Wandering Adventure in a Bookstore

Wandering around a local bookstore is a travel adventure to me. Naturally, that was part of my plan when my daughters and I visited a friend in Provincetown.

Talk about the illustrations as you read aloud.
Talk about the illustrations as you read aloud. This is “The Secret Garden” by Frances Hodgson Burnett. Illustrations by Graham Rust.

My 7-year old went one way. My 4-year old whined in agony.

“Mom, I’m not like everybody else in the family.” She threw herself on the floor. “I hate bookstores!”

News to me. We went to bookstores as often as the playground. Snuggling at night with a read-aloud, talking about the story as we read, and keeping piles of library books around the house was part of family life.

Listen to audio books read aloud by the author.
Listen to audio books read aloud by the author.

I led her to the children’s section and encouraged her to pick out a book. A few feet away, I sank into the nonfiction.

Soon, a little voice began. It was my 4-year-old, reading a book aloud. By herself. I held my breath. When had she begun reading? I asked her nonchalantly.

“Just now,” she said.

Look through travel books together.
Look through travel books together.

It’s one thing to be a teacher and witness the light bulb moment when children learn to read. When it’s your child, it’s a thrill. But it is not magic.

These are two simple ways to help your child be a good reader:

  1. Keep all kinds of books, magazines, newspapers, catalogs, and e-readers around the house. Kids need to be immersed in print to become good readers.

    Kids love to read other kids' books.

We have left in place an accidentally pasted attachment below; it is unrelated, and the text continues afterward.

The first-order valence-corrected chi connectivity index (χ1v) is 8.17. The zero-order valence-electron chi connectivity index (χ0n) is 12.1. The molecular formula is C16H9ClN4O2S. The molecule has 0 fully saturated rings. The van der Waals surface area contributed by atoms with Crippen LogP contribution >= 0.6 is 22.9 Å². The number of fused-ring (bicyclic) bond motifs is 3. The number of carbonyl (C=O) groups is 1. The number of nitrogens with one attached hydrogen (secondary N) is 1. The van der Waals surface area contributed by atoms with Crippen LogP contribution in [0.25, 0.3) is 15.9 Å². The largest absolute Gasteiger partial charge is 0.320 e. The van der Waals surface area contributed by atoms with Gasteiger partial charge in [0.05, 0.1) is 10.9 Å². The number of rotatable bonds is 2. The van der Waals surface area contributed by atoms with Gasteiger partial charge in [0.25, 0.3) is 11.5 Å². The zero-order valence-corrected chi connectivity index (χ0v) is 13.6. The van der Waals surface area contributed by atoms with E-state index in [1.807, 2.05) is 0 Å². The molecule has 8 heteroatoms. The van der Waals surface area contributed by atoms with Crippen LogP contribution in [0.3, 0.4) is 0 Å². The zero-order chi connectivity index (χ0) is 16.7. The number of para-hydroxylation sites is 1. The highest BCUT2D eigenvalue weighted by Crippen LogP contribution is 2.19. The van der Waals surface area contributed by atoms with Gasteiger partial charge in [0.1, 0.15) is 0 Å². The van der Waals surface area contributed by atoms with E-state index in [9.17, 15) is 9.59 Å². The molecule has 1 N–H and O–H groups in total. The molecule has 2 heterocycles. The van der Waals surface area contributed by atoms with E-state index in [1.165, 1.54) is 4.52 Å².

Kids love to read other kids’ books.
  2. Kids need to see their family members reading. Read aloud to kids and read alone. (Even if reading isn’t your favorite activity.)

When you help a reader grow, you’re helping to build a better world.

 

 

 

 

 

 

 

 

 

National Library Week

Public libraries have been around since Benjamin Franklin donated over a hundred books to the town of Franklin, MA, about forty minutes away from me.256px-Benjamin-Franklin-U.S.-$100-bill I grew up around libraries, even worked in one, studied in many, and built my classroom library through constant scrounging as well as donations from families.

One of my earliest memories is of my mother taking me to the library, a weekly pilgrimage to a squat brick building downtown. Inside, opaque glass block windows cast a creepy gray-green light that I’ve never forgotten.

Children weren’t allowed in the adult stacks back then, which presented a problem for fluent readers. I wasn’t the only child who reached a no-man’s-land when I finished reading the children’s books. But my mother, who’d been a teacher, spoke to the head librarian, who reluctantly granted permission for me to borrow from the adult collection. My love of reading blossomed from there.

What role have libraries played in your life?